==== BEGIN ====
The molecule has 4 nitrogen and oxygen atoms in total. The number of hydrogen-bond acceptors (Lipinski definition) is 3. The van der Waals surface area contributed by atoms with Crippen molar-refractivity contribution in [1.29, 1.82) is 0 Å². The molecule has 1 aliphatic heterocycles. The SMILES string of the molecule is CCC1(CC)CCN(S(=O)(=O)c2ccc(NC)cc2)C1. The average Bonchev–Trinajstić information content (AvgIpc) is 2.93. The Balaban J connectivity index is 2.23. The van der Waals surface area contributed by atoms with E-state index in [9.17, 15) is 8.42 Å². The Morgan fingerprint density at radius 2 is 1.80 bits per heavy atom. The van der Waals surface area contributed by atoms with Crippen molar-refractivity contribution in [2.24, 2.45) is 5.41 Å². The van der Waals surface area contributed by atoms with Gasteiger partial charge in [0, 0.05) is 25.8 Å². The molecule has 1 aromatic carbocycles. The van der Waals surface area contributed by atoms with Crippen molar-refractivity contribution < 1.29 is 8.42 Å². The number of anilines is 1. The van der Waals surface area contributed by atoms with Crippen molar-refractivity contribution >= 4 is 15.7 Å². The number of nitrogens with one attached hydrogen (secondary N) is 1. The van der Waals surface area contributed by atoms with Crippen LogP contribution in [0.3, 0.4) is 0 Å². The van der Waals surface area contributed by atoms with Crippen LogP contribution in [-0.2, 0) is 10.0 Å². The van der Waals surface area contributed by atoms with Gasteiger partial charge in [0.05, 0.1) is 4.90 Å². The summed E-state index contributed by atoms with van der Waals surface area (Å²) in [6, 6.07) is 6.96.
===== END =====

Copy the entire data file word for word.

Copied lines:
The molecule has 4 nitrogen and oxygen atoms in total. The number of hydrogen-bond acceptors (Lipinski definition) is 3. The van der Waals surface area contributed by atoms with Crippen molar-refractivity contribution in [1.29, 1.82) is 0 Å². The molecule has 1 aliphatic heterocycles. The SMILES string of the molecule is CCC1(CC)CCN(S(=O)(=O)c2ccc(NC)cc2)C1. The average Bonchev–Trinajstić information content (AvgIpc) is 2.93. The Balaban J connectivity index is 2.23. The van der Waals surface area contributed by atoms with E-state index in [9.17, 15) is 8.42 Å². The Morgan fingerprint density at radius 2 is 1.80 bits per heavy atom. The van der Waals surface area contributed by atoms with Crippen molar-refractivity contribution in [2.24, 2.45) is 5.41 Å². The van der Waals surface area contributed by atoms with Gasteiger partial charge in [0, 0.05) is 25.8 Å². The molecule has 1 aromatic carbocycles. The van der Waals surface area contributed by atoms with Crippen molar-refractivity contribution < 1.29 is 8.42 Å². The number of anilines is 1. The van der Waals surface area contributed by atoms with Crippen molar-refractivity contribution >= 4 is 15.7 Å². The number of nitrogens with one attached hydrogen (secondary N) is 1. The van der Waals surface area contributed by atoms with Crippen LogP contribution in [0.3, 0.4) is 0 Å². The van der Waals surface area contributed by atoms with Crippen LogP contribution in [-0.2, 0) is 10.0 Å². The van der Waals surface area contributed by atoms with Gasteiger partial charge in [0.05, 0.1) is 4.90 Å². The summed E-state index contributed by atoms with van der Waals surface area (Å²) in [6, 6.07) is 6.96.